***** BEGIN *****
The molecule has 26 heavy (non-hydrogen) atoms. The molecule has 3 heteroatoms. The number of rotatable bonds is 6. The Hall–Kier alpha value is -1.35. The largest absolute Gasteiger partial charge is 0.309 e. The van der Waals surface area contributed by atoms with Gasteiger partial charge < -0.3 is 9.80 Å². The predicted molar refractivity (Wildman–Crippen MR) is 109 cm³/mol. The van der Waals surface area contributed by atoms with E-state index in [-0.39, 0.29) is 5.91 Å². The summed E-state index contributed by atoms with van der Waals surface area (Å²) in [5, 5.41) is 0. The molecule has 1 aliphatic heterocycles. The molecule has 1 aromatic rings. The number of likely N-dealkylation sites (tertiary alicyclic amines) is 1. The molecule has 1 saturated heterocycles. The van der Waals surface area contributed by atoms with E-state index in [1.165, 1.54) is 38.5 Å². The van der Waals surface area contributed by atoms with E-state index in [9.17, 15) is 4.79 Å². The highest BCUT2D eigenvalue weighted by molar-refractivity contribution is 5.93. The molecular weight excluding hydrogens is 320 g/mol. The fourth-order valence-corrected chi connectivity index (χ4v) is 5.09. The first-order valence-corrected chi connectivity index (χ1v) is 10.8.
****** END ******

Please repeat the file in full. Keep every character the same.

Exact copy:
The molecule has 26 heavy (non-hydrogen) atoms. The molecule has 3 heteroatoms. The number of rotatable bonds is 6. The Hall–Kier alpha value is -1.35. The largest absolute Gasteiger partial charge is 0.309 e. The van der Waals surface area contributed by atoms with Gasteiger partial charge < -0.3 is 9.80 Å². The predicted molar refractivity (Wildman–Crippen MR) is 109 cm³/mol. The van der Waals surface area contributed by atoms with E-state index in [-0.39, 0.29) is 5.91 Å². The summed E-state index contributed by atoms with van der Waals surface area (Å²) in [5, 5.41) is 0. The molecule has 1 aliphatic heterocycles. The molecule has 1 aromatic rings. The number of likely N-dealkylation sites (tertiary alicyclic amines) is 1. The molecule has 1 saturated heterocycles. The van der Waals surface area contributed by atoms with E-state index in [1.165, 1.54) is 38.5 Å². The van der Waals surface area contributed by atoms with E-state index in [9.17, 15) is 4.79 Å². The highest BCUT2D eigenvalue weighted by molar-refractivity contribution is 5.93. The molecular weight excluding hydrogens is 320 g/mol. The fourth-order valence-corrected chi connectivity index (χ4v) is 5.09. The first-order valence-corrected chi connectivity index (χ1v) is 10.8.